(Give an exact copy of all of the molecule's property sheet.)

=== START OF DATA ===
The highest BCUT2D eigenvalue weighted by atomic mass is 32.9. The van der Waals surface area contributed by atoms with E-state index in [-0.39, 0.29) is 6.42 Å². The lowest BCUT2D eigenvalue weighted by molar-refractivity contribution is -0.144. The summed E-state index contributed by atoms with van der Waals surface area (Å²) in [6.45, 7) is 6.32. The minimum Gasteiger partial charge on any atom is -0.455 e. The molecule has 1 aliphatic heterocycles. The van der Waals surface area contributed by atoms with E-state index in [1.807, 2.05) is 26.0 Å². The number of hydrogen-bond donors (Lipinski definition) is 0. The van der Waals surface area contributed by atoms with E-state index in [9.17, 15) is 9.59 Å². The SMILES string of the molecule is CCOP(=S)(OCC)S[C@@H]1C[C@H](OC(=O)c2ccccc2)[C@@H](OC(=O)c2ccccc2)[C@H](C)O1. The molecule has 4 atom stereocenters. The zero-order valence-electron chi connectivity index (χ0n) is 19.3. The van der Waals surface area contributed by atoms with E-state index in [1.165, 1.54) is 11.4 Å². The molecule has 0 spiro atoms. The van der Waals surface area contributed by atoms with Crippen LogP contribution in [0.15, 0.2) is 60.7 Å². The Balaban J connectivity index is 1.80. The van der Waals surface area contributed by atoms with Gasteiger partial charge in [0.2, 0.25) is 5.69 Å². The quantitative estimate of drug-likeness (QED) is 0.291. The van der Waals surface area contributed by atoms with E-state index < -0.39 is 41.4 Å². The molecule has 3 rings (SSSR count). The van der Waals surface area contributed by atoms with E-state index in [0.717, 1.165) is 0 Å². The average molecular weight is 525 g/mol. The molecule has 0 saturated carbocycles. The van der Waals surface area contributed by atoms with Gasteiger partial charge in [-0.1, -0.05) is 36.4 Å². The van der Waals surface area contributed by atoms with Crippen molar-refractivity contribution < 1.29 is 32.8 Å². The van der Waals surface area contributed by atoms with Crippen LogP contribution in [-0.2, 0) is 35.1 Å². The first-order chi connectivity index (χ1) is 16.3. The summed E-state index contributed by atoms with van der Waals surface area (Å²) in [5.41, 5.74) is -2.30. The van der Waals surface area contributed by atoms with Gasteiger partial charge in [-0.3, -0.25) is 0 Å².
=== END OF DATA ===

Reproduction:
The highest BCUT2D eigenvalue weighted by atomic mass is 32.9. The van der Waals surface area contributed by atoms with E-state index in [-0.39, 0.29) is 6.42 Å². The lowest BCUT2D eigenvalue weighted by molar-refractivity contribution is -0.144. The summed E-state index contributed by atoms with van der Waals surface area (Å²) in [6.45, 7) is 6.32. The minimum Gasteiger partial charge on any atom is -0.455 e. The molecule has 1 aliphatic heterocycles. The van der Waals surface area contributed by atoms with E-state index in [1.807, 2.05) is 26.0 Å². The number of hydrogen-bond donors (Lipinski definition) is 0. The van der Waals surface area contributed by atoms with E-state index in [9.17, 15) is 9.59 Å². The SMILES string of the molecule is CCOP(=S)(OCC)S[C@@H]1C[C@H](OC(=O)c2ccccc2)[C@@H](OC(=O)c2ccccc2)[C@H](C)O1. The molecule has 4 atom stereocenters. The zero-order valence-electron chi connectivity index (χ0n) is 19.3. The van der Waals surface area contributed by atoms with E-state index in [1.165, 1.54) is 11.4 Å². The molecule has 0 spiro atoms. The van der Waals surface area contributed by atoms with Crippen LogP contribution in [0.15, 0.2) is 60.7 Å². The Balaban J connectivity index is 1.80. The van der Waals surface area contributed by atoms with Gasteiger partial charge in [0.2, 0.25) is 5.69 Å². The quantitative estimate of drug-likeness (QED) is 0.291. The van der Waals surface area contributed by atoms with E-state index < -0.39 is 41.4 Å². The molecule has 3 rings (SSSR count). The van der Waals surface area contributed by atoms with E-state index in [0.717, 1.165) is 0 Å². The average molecular weight is 525 g/mol. The molecule has 0 saturated carbocycles. The van der Waals surface area contributed by atoms with Gasteiger partial charge in [-0.1, -0.05) is 36.4 Å². The van der Waals surface area contributed by atoms with Crippen molar-refractivity contribution < 1.29 is 32.8 Å². The van der Waals surface area contributed by atoms with Crippen LogP contribution in [-0.2, 0) is 35.1 Å². The first-order chi connectivity index (χ1) is 16.3. The summed E-state index contributed by atoms with van der Waals surface area (Å²) in [5.41, 5.74) is -2.30. The van der Waals surface area contributed by atoms with Gasteiger partial charge in [-0.3, -0.25) is 0 Å².